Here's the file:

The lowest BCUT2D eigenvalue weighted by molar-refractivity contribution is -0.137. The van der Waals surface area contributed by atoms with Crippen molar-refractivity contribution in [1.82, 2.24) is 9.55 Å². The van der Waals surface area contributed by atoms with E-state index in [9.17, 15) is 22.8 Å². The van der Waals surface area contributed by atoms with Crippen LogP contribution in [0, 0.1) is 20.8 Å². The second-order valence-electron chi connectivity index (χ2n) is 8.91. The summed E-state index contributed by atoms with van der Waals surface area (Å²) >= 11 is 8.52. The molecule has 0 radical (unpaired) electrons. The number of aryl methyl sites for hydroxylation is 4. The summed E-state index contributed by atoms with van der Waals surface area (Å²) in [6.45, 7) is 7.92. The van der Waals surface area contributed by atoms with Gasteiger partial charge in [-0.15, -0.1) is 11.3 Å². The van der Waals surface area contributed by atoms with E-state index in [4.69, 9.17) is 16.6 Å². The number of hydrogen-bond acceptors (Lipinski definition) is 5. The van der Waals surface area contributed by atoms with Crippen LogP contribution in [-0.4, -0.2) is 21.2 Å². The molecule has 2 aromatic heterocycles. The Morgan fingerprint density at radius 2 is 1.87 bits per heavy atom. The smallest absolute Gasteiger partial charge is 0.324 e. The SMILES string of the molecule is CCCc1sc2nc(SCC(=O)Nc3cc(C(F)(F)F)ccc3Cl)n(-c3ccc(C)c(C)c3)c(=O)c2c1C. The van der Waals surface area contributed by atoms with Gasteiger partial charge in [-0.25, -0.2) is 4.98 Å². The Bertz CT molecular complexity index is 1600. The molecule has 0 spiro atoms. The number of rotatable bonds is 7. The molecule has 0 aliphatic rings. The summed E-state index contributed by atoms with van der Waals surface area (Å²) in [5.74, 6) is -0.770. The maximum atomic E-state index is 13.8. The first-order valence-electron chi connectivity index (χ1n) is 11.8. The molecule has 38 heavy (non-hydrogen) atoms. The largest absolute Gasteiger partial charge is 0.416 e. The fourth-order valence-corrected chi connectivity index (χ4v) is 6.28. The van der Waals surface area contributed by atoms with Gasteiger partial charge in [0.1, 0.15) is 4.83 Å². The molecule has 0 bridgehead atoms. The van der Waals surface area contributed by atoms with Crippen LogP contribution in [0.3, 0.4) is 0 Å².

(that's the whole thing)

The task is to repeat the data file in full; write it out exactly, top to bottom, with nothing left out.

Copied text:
The lowest BCUT2D eigenvalue weighted by molar-refractivity contribution is -0.137. The van der Waals surface area contributed by atoms with Crippen molar-refractivity contribution in [1.82, 2.24) is 9.55 Å². The van der Waals surface area contributed by atoms with E-state index in [9.17, 15) is 22.8 Å². The van der Waals surface area contributed by atoms with Crippen LogP contribution in [0, 0.1) is 20.8 Å². The second-order valence-electron chi connectivity index (χ2n) is 8.91. The summed E-state index contributed by atoms with van der Waals surface area (Å²) >= 11 is 8.52. The molecule has 0 radical (unpaired) electrons. The number of aryl methyl sites for hydroxylation is 4. The summed E-state index contributed by atoms with van der Waals surface area (Å²) in [6.45, 7) is 7.92. The van der Waals surface area contributed by atoms with Gasteiger partial charge in [-0.15, -0.1) is 11.3 Å². The van der Waals surface area contributed by atoms with E-state index in [4.69, 9.17) is 16.6 Å². The number of hydrogen-bond acceptors (Lipinski definition) is 5. The van der Waals surface area contributed by atoms with Crippen LogP contribution in [-0.4, -0.2) is 21.2 Å². The molecule has 2 aromatic heterocycles. The Morgan fingerprint density at radius 2 is 1.87 bits per heavy atom. The smallest absolute Gasteiger partial charge is 0.324 e. The SMILES string of the molecule is CCCc1sc2nc(SCC(=O)Nc3cc(C(F)(F)F)ccc3Cl)n(-c3ccc(C)c(C)c3)c(=O)c2c1C. The van der Waals surface area contributed by atoms with Gasteiger partial charge in [-0.25, -0.2) is 4.98 Å². The Bertz CT molecular complexity index is 1600. The molecule has 0 spiro atoms. The number of rotatable bonds is 7. The molecule has 0 aliphatic rings. The summed E-state index contributed by atoms with van der Waals surface area (Å²) in [5.74, 6) is -0.770. The maximum atomic E-state index is 13.8. The first-order valence-electron chi connectivity index (χ1n) is 11.8. The molecule has 38 heavy (non-hydrogen) atoms. The largest absolute Gasteiger partial charge is 0.416 e. The fourth-order valence-corrected chi connectivity index (χ4v) is 6.28. The van der Waals surface area contributed by atoms with Gasteiger partial charge in [0.1, 0.15) is 4.83 Å². The molecule has 0 bridgehead atoms. The van der Waals surface area contributed by atoms with Crippen LogP contribution in [0.3, 0.4) is 0 Å².